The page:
Saturday, May 06, 2017

In the House

To-day's new Doctor Who, "Knock Knock", is one of my favourite story types for a television series episode--a group of characters trapped in an old building. Usually haunted but not necessarily. So I'm predisposed to like this and mostly I wasn't disappointed--and I suspect the few problems I had with the episode weren't the fault of the writer, director, or actors.

Spoilers after the screenshot

Let's start at the end. Having each character getting knocked off, if you will, one by one loses something when everyone's brought back to life at the end. Why was it okay to kill the kid last week but everyone had to live this week? I can't say but the resurrections in "Knock Knock" felt only slightly less forced than the kid coming through the portal at the end of "Death in Heaven."

The other point that seemed like BBC political mandate, though I don't mind it so much, is the precise diversity of Bill's friends. Like the cast of Class, no two are alike--there are three white guys though one of them's Scottish and one of them's Russian. This happens pretty much every time there's a story about a group of people--I see the BBC has a diversity section of their web site, which includes a diversity report that shows there is indeed a target diversity onscreen visibility quota. I'm not complaining--it's not realistic, but neither are time machines. The only thing that bugs me is that Doctor Who hasn't had an Irish character since the 70s and even then they were very minor characters. Given that there's an actual mandate for diversity this exception continues to be downright puzzling and a bit troubling.

Okay, now the stuff I liked. Last week I said I thought Peter Capaldi seemed a bit lethargic, now I think he's intentionally doing something with the character. Maybe it's my imagination but he seems gloomier. I'm inclined to interpret it as continued mourning for Clara, made worse by the fact that he can't properly remember who or what he's mourning. This makes his decision not to wipe Bill's memory all the more poignant.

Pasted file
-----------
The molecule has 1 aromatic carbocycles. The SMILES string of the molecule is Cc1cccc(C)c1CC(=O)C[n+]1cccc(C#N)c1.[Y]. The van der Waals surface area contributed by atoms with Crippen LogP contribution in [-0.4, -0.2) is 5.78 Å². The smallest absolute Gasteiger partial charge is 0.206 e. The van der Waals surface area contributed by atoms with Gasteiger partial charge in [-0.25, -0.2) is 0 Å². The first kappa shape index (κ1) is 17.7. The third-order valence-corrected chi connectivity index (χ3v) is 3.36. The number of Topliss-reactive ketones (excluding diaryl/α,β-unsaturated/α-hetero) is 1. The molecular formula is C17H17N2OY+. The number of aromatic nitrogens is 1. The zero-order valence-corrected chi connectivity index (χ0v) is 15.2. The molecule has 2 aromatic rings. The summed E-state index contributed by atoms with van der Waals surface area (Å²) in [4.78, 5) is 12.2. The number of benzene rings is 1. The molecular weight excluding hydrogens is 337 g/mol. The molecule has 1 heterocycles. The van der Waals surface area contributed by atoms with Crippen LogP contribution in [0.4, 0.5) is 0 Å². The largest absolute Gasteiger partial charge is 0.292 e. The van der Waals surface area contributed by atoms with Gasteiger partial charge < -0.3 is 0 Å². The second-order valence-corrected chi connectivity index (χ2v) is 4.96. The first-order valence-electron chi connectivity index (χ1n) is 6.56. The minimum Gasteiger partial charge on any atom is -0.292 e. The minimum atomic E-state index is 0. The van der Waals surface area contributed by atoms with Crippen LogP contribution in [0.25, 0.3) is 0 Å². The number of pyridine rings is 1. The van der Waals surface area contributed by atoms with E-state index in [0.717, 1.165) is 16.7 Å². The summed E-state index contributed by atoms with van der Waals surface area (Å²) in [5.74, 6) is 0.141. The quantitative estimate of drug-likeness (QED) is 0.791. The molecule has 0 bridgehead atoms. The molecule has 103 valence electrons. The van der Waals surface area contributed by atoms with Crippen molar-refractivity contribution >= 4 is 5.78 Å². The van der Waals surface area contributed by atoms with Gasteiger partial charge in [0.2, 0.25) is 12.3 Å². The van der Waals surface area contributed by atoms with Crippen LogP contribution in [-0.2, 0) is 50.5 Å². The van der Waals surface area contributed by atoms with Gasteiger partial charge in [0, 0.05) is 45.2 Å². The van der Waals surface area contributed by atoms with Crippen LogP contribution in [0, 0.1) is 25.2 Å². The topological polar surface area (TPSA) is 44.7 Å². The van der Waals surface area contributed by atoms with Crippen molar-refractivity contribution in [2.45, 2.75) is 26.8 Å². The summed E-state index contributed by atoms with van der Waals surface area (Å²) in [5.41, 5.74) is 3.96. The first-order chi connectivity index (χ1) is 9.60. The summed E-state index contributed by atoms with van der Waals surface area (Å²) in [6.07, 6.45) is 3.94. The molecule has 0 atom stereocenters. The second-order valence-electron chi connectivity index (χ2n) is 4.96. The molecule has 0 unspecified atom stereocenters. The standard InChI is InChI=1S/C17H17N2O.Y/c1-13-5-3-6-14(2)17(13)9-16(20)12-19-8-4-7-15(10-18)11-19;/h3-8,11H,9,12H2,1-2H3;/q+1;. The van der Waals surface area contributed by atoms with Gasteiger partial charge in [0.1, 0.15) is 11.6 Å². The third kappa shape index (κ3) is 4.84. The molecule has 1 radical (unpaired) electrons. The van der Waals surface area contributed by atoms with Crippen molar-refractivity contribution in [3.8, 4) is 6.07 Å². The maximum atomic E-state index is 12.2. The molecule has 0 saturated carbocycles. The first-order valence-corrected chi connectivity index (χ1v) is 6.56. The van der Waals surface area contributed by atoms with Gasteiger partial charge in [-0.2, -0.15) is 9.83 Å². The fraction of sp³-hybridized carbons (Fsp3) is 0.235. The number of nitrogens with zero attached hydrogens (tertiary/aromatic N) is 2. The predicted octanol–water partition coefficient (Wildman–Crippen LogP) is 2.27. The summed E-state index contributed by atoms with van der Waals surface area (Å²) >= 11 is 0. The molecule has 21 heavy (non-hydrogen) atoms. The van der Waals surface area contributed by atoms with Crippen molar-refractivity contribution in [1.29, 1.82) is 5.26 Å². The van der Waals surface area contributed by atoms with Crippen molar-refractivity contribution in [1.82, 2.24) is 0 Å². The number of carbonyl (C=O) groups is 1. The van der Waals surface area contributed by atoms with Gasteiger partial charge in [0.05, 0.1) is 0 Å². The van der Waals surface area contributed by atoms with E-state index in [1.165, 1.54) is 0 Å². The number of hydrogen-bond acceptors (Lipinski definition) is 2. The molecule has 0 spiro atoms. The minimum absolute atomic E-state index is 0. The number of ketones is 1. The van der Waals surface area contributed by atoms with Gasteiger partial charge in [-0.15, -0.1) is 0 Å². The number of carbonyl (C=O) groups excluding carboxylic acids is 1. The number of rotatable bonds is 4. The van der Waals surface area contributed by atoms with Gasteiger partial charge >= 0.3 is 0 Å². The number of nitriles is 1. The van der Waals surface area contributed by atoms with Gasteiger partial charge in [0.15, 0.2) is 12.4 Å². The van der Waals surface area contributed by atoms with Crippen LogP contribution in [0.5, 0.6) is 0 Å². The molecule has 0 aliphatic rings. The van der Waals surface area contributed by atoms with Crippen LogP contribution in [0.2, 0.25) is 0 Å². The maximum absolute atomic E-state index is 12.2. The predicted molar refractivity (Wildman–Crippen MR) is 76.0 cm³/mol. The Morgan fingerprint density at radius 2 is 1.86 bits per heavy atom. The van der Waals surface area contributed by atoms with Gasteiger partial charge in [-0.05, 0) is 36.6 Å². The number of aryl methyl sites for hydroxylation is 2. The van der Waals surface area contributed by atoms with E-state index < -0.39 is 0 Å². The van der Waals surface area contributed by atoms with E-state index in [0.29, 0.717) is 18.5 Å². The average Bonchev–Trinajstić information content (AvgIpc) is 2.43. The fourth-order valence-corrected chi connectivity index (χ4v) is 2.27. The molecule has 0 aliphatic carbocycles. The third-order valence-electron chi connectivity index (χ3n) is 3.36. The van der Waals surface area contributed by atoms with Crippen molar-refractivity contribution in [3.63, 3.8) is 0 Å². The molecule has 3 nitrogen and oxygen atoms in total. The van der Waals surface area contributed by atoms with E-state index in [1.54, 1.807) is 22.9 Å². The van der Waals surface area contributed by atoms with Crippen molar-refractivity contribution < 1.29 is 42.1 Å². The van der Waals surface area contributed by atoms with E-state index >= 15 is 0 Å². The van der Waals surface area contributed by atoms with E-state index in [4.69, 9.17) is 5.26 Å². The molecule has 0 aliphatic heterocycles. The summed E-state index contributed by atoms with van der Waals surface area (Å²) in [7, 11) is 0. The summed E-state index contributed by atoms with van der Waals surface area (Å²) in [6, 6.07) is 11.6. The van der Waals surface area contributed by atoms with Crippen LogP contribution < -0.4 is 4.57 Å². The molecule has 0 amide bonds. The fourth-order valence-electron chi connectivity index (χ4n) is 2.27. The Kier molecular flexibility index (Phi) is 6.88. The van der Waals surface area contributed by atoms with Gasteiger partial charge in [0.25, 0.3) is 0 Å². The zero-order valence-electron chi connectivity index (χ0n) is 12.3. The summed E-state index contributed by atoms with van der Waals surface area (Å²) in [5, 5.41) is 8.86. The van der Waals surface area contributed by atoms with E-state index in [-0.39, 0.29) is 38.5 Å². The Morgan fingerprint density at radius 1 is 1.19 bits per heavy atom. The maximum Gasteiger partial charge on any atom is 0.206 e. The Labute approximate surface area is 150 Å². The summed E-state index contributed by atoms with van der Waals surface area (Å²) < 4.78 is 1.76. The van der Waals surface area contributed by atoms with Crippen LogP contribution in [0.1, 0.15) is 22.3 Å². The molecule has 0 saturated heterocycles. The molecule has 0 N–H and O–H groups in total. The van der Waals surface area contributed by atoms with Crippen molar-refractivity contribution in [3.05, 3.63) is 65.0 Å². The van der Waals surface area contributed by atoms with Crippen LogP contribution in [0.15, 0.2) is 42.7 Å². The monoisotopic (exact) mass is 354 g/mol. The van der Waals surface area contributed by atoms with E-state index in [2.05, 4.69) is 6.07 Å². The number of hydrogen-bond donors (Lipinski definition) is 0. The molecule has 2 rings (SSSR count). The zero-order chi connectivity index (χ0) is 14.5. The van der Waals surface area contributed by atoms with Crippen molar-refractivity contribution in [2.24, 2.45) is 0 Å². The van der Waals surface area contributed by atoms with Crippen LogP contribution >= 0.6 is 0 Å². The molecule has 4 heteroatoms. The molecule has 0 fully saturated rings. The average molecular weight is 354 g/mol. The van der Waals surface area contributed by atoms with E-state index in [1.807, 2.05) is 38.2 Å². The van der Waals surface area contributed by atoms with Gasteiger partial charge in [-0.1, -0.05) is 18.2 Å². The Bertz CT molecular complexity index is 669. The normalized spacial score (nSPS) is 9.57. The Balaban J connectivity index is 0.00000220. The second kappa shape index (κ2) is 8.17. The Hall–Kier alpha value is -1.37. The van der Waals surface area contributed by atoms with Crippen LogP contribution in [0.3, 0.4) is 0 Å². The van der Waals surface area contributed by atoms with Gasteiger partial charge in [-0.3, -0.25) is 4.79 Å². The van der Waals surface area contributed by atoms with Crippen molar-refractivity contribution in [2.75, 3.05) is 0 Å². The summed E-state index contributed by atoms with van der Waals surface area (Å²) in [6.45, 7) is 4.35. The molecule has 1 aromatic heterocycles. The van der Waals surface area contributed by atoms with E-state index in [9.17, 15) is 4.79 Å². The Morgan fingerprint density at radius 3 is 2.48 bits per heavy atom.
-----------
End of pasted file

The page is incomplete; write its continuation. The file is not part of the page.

Pearl Mackie's chemistry with Capaldi gets more charming with each new dimension introduced. This episode pretty solidly puts them in the grandparent/grandchild dynamic, the one Capaldi has reportedly wanted with a companion since he joined the show. It's not just that Bill calls him granddad, he fusses about the place like a parent or grandparent would for their child or grandchild's dorm--and Bill seems to want him to leave and stay at the same time in just the same way. As much as I do like a romantic relationship with the Doctor and companion, I like a little variety in the relationships. I wonder if making Bill a lesbian was part of an attempt to outmanoeuvre anyone who complained about it.

I liked the wood bugs and the Doctor's reaction to them. I loved the kid getting eaten by the wall. The relationship between the Landlord (David Suchet) and his daughter (Mariah Gale) was effectively creepy, especially in their confusion over which was the parent and which was the child--an interesting distorted mirror of the Doctor's relationship with Bill and Clara, come to think of it. The concept of regeneration came up for the first time this season in this episode, and Bill helping the Doctor solve the problem at the end of this episode makes me wonder if there's going to be a reversal of their roles by the end of the season. Oh, maybe Bill's a lesbian so a future female Doctor can be in a romantic relationship with her? That would be fun and probably would never happen. I can envision a scene of Tilda Swinton or whoever slowly waking up and Bill saying tearfully, "Did you do this for me?!" I have no time to write the fanfiction, sadly.

Actually I wonder if Twelve and Bill's relationship is inspired by Seven and Ace's at all. I notice Bill says "wicked" a lot, like Ace did, and both companions like wearing buttons and patches.

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